SFN councillor Joanne Charles, White Rock Mayor Darryl Walker and Coun. David Chesney listen to welcoming remarks from Chief Harley Chappell (Xwopokton) last year during the National Indigenous Peoples Day event. (File photo)

SFN councillor Joanne Charles, White Rock Mayor Darryl Walker and Coun. David Chesney listen to welcoming remarks from Chief Harley Chappell (Xwopokton) last year during the National Indigenous Peoples Day event. (File photo)

Videos mark National Indigenous People’s Day

SFN, City of White Rock celebrate with online messages

Semiahmoo First Nation and the City of White Rock will be celebrating National Indigenous People’s Day on Sunday, June 21.

But instead of a physical ceremony this year, due to COVID-19 restrictions on public gatherings, the day will be marked by the release of two videos – one by SFN Chief Harley Chappell, the other by White Rock Mayor Darryl Walker – both on a theme of working together for a prosperous future for all residents of the Peninsula.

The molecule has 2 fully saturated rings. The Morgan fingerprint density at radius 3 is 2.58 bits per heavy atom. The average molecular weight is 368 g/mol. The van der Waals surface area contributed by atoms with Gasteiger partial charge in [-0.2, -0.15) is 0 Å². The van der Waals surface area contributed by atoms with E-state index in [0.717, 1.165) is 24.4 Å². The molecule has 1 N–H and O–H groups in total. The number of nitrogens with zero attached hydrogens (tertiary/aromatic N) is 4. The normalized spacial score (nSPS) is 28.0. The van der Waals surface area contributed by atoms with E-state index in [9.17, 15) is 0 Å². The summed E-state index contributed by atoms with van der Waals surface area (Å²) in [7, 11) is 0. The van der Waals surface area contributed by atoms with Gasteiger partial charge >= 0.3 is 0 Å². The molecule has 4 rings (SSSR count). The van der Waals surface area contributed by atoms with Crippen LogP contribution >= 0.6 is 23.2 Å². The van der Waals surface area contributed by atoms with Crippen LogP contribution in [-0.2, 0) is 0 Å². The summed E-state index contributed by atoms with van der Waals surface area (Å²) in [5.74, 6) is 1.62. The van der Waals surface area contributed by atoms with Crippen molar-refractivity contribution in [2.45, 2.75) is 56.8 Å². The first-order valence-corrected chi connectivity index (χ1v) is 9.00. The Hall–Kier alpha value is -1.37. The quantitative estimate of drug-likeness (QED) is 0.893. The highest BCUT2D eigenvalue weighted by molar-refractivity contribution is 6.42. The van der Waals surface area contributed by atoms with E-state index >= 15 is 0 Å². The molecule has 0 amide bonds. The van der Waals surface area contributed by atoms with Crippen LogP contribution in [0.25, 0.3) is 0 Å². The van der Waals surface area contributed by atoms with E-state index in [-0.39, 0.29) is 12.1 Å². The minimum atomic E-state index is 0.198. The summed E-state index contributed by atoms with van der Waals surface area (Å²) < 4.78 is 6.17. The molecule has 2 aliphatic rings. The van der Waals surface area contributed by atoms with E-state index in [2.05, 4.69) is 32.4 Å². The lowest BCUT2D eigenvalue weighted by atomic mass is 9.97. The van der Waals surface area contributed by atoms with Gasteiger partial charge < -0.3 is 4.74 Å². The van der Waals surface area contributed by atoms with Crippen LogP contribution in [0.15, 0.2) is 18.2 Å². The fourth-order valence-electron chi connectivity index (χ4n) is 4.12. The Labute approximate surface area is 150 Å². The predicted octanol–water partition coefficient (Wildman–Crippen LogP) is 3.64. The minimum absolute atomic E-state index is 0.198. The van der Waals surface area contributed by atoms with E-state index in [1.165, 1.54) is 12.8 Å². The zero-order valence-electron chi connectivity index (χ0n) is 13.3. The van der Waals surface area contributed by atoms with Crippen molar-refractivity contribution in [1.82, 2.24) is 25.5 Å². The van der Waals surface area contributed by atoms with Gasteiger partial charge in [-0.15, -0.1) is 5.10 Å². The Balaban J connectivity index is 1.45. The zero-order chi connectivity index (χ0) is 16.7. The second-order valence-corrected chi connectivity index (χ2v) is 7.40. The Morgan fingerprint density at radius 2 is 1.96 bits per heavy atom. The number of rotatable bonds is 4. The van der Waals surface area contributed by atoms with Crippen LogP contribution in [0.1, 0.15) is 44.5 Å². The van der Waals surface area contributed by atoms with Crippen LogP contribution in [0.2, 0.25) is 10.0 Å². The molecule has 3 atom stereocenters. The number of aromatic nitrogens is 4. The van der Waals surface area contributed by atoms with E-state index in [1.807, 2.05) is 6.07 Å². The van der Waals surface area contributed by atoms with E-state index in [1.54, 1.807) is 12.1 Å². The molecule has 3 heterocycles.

Links to the videos will appear on the City of White Rock website (whiterockcity.ca) this week, and will also be viewable on YouTube.

The city is recognized as being located on the traditional, unceded territory of the SFN.

For generations, many indigenous peoples and communities have celebrated their culture and heritage on or near June 21 due to the significance of the summer solstice as the longest day of the year. The government of Canada, in co-operation with indigenous communities, formalized the date as National Aboriginal Day – now National Indigenous People’s Day – in 1996.

According to a media release from SFN and the city, it’s a day for all Canadians to recognize and honour the unique heritage, diverse cultures and outstanding contributions of First Nations, Inuit and Metis peoples.

“As we come together on National Indigenous Peoples Day, we also want to acknowledge the productive and prosperous relationship that we have built in recent years with the City of White Rock, particularly under the leadership of Mayor Darryl Walker,” Chappell said in the release.

“As we continue to move forward in the spirit of reconciliation, it is gratifying to know we have trusted partners at the City who are committed to those same principles.”

“The Semiahmoo First Nation is a close friend and ally,” Walker added in the release. “(The city) is grateful for the relationship and the opportunities that we share for the future.”



alex.browne@peacearchnews.com

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